The Kentucky Derby is the most celebrated sporting event in which the participants have no earthly idea that they’re actually competing, and the only one where a stray plastic bag blowing in the wind might introduce an element of riotous catastrophe to the proceedings. It’s also one of the biggest draws on TV, with the Run for the Roses in recent years serving up a bigger audience than the deciding games of the World Series and NBA Finals.
Boosted by out-of-home deliveries, which amplified the vanilla TV impressions by nearly 20%, NBC’s coverage of the race portion of last year’s Derby averaged 15.8 million viewers, which marked the eighth-biggest turnout going back to the dawn of the Nielsen People Meter era back in 1987. Rich Strike, an 11th-hour addition to the field, covered the 1.25-mile course in just north of two minutes, winning the big blanket of roses as an 80-1 long shot.
Immediately after running away with the biggest upset at Churchill Downs in the last 100 years—a bay colt named Donerail (91-1) set the standard for improbability in 1913—Rich Strike tried to eat the outrider pony who’d been called in to try and cool his jets. It’s one of the immutable laws of the paddock: Win the Derby after going off at 80-1, and you get to bite anyone you want. (This in no way excuses Luis Suárez, who is not a horse.)
Last year’s race out-performed Game 6 of the Warriors-Celtics title tilt on ABC (14.0 million viewers) and left Fox’s broadcast of the Phillies-Astros clincher (12.6 million) in the dust. The 148th running of the Derby finished 88th among all TV broadcasts, giving NBC’s 36 advertisers a whole lot of bang for their bucks. According to iSpot.tv data, NBC generated some $34.1 million in ad revenue over the course of the afternoon, which kicked off at noon EDT and wrapped seven-and-a-half hours later. In exchange, the Derby scared up 1.07 billion ad impressions among viewers age 18 and up.
Among the top spenders were a handful of brands that will again be featured prominently during tomorrow’s race. These include: TwinSpires, the horse racing betting site owned by Churchill Downs, and the small-batch bourbon Woodford Reserve, which returns for its sixth year as the Derby’s presenting sponsor. Earlier this year, Woodford Reserve extended its Derby deal through 2027; the brand has held bragging rights as the venue’s official bourbon backer since 1999. Together, the two sponsors poured $6.68 million into NBC’s coffers, accounting for 20% of the network’s Derby Day haul.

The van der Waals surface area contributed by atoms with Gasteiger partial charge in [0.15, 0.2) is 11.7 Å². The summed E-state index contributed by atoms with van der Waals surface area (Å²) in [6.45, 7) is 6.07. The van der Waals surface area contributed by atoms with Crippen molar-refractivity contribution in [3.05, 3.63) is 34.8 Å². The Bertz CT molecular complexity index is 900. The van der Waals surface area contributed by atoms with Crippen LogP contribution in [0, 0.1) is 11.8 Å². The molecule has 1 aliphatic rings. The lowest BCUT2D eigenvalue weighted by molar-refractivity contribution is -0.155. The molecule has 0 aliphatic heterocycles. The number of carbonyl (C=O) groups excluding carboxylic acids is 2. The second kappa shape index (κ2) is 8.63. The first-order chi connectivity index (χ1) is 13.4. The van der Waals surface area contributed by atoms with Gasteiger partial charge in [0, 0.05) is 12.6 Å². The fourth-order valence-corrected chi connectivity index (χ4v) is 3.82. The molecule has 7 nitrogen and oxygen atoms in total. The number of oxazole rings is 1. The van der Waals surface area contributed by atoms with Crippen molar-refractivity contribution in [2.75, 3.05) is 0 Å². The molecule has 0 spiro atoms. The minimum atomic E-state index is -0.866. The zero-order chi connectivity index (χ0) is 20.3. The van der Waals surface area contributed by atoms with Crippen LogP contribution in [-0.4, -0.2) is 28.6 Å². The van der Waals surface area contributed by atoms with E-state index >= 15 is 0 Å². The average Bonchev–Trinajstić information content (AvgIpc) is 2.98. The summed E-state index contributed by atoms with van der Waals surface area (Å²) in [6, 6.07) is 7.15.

Also in the mix is White Claw, which marks its fifth year as the Derby’s official hard seltzer partner. The Chicago-based tipple was the fourth-biggest advertiser in 2022, trailing the aforementioned affiliated brands and Ford, which, per iSpot, led all comers with its $4.92 million investment. (A reminder to fans of the seltzer’s unofficial slogan/rallying cry, “Ain’t No Laws When You’re Drinking Claws”: There are laws, and you should abide by them. That goes double for any horse who isn’t Rich Strike.)
Because the pageantry of the Derby—the hats! the mint juleps! the infield revelry!—is one of its many selling points, advertisers were encouraged by the return of racing aficionados to Churchill Downs. Last year 147,294 people made their way through the turnstiles, and while that was up considerably versus 2021, when attendance was limited to 51,838, the crowd fell a bit shy of official projections. If Bill Carstanjen has his druthers, more than 170,000 fans will turn out for Saturday’s race; during a call with investors last week, the Churchill Downs CEO said, “Based on advanced reserve ticket sales and other metrics available at this time, we expect to deliver record results.”
Carstanjen went on to say that all the covered stadium seats at the track have been sold, while more than three-quarters of the indoor reserve seats have been spoken for, “with the remainder selling quickly each day.”